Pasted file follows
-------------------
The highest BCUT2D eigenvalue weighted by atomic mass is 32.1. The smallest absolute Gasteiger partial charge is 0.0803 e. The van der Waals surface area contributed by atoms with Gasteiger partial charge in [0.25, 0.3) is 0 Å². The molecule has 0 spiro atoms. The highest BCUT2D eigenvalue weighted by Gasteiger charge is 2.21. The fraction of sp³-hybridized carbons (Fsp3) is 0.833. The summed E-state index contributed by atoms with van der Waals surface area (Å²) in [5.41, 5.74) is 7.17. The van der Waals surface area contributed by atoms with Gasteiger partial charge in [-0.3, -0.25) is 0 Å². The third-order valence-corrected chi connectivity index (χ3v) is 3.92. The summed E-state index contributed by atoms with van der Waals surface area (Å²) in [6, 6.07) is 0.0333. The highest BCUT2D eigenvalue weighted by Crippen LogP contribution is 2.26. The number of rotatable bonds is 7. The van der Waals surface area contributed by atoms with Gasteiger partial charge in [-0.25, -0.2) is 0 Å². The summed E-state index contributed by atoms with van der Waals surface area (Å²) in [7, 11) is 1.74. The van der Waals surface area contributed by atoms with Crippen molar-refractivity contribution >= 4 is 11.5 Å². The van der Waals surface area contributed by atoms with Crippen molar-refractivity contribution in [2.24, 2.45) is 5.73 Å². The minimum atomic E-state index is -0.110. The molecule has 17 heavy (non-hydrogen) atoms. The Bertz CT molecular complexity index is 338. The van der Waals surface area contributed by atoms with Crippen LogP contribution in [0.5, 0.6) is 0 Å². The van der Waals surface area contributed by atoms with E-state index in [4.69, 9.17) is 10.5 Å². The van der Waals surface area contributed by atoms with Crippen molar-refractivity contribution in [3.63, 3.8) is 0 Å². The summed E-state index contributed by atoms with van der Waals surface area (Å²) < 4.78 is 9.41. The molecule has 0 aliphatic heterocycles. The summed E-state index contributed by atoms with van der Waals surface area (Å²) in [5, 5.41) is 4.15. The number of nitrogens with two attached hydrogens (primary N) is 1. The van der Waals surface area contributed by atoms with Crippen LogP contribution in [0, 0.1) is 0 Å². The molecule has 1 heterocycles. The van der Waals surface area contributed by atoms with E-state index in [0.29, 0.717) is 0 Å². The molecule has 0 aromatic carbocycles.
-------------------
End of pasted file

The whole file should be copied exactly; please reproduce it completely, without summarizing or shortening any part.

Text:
The highest BCUT2D eigenvalue weighted by atomic mass is 32.1. The smallest absolute Gasteiger partial charge is 0.0803 e. The van der Waals surface area contributed by atoms with Gasteiger partial charge in [0.25, 0.3) is 0 Å². The molecule has 0 spiro atoms. The highest BCUT2D eigenvalue weighted by Gasteiger charge is 2.21. The fraction of sp³-hybridized carbons (Fsp3) is 0.833. The summed E-state index contributed by atoms with van der Waals surface area (Å²) in [5.41, 5.74) is 7.17. The van der Waals surface area contributed by atoms with Gasteiger partial charge in [-0.3, -0.25) is 0 Å². The third-order valence-corrected chi connectivity index (χ3v) is 3.92. The summed E-state index contributed by atoms with van der Waals surface area (Å²) in [6, 6.07) is 0.0333. The highest BCUT2D eigenvalue weighted by Crippen LogP contribution is 2.26. The number of rotatable bonds is 7. The van der Waals surface area contributed by atoms with Gasteiger partial charge in [-0.25, -0.2) is 0 Å². The summed E-state index contributed by atoms with van der Waals surface area (Å²) in [7, 11) is 1.74. The van der Waals surface area contributed by atoms with Crippen molar-refractivity contribution >= 4 is 11.5 Å². The van der Waals surface area contributed by atoms with Crippen molar-refractivity contribution in [2.24, 2.45) is 5.73 Å². The minimum atomic E-state index is -0.110. The molecule has 17 heavy (non-hydrogen) atoms. The Bertz CT molecular complexity index is 338. The van der Waals surface area contributed by atoms with Crippen LogP contribution in [0.5, 0.6) is 0 Å². The van der Waals surface area contributed by atoms with E-state index in [4.69, 9.17) is 10.5 Å². The van der Waals surface area contributed by atoms with Crippen molar-refractivity contribution in [3.63, 3.8) is 0 Å². The summed E-state index contributed by atoms with van der Waals surface area (Å²) < 4.78 is 9.41. The molecule has 0 aliphatic heterocycles. The summed E-state index contributed by atoms with van der Waals surface area (Å²) in [5, 5.41) is 4.15. The number of nitrogens with two attached hydrogens (primary N) is 1. The van der Waals surface area contributed by atoms with Crippen LogP contribution in [0, 0.1) is 0 Å². The molecule has 1 heterocycles. The van der Waals surface area contributed by atoms with E-state index in [0.29, 0.717) is 0 Å². The molecule has 0 aromatic carbocycles.